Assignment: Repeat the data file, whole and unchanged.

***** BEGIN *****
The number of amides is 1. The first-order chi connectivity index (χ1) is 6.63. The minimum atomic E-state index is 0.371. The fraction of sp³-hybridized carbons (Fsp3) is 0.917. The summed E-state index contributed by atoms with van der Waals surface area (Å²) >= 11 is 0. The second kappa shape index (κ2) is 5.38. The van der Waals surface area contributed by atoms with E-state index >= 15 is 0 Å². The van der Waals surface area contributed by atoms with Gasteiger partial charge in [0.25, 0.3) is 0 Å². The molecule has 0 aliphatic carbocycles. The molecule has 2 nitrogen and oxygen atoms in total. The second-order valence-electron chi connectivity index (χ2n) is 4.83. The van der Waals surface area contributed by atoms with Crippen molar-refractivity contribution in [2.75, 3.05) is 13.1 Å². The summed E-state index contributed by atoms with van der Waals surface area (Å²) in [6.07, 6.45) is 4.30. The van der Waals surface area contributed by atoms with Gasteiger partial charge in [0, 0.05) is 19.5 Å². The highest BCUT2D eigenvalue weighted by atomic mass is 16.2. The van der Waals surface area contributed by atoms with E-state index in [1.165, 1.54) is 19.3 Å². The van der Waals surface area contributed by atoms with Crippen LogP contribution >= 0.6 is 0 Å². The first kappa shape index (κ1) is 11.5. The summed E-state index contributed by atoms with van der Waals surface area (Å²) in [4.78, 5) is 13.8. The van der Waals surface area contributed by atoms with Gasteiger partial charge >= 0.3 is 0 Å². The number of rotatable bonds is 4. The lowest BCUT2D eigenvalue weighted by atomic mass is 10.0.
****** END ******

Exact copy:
The number of amides is 1. The first-order chi connectivity index (χ1) is 6.63. The minimum atomic E-state index is 0.371. The fraction of sp³-hybridized carbons (Fsp3) is 0.917. The summed E-state index contributed by atoms with van der Waals surface area (Å²) >= 11 is 0. The second kappa shape index (κ2) is 5.38. The van der Waals surface area contributed by atoms with E-state index >= 15 is 0 Å². The van der Waals surface area contributed by atoms with Gasteiger partial charge in [0.25, 0.3) is 0 Å². The molecule has 0 aliphatic carbocycles. The molecule has 2 nitrogen and oxygen atoms in total. The second-order valence-electron chi connectivity index (χ2n) is 4.83. The van der Waals surface area contributed by atoms with Crippen molar-refractivity contribution in [2.75, 3.05) is 13.1 Å². The summed E-state index contributed by atoms with van der Waals surface area (Å²) in [6.07, 6.45) is 4.30. The van der Waals surface area contributed by atoms with Gasteiger partial charge in [0, 0.05) is 19.5 Å². The highest BCUT2D eigenvalue weighted by atomic mass is 16.2. The van der Waals surface area contributed by atoms with E-state index in [1.165, 1.54) is 19.3 Å². The van der Waals surface area contributed by atoms with Crippen LogP contribution >= 0.6 is 0 Å². The first kappa shape index (κ1) is 11.5. The summed E-state index contributed by atoms with van der Waals surface area (Å²) in [4.78, 5) is 13.8. The van der Waals surface area contributed by atoms with Gasteiger partial charge >= 0.3 is 0 Å². The number of rotatable bonds is 4. The lowest BCUT2D eigenvalue weighted by atomic mass is 10.0.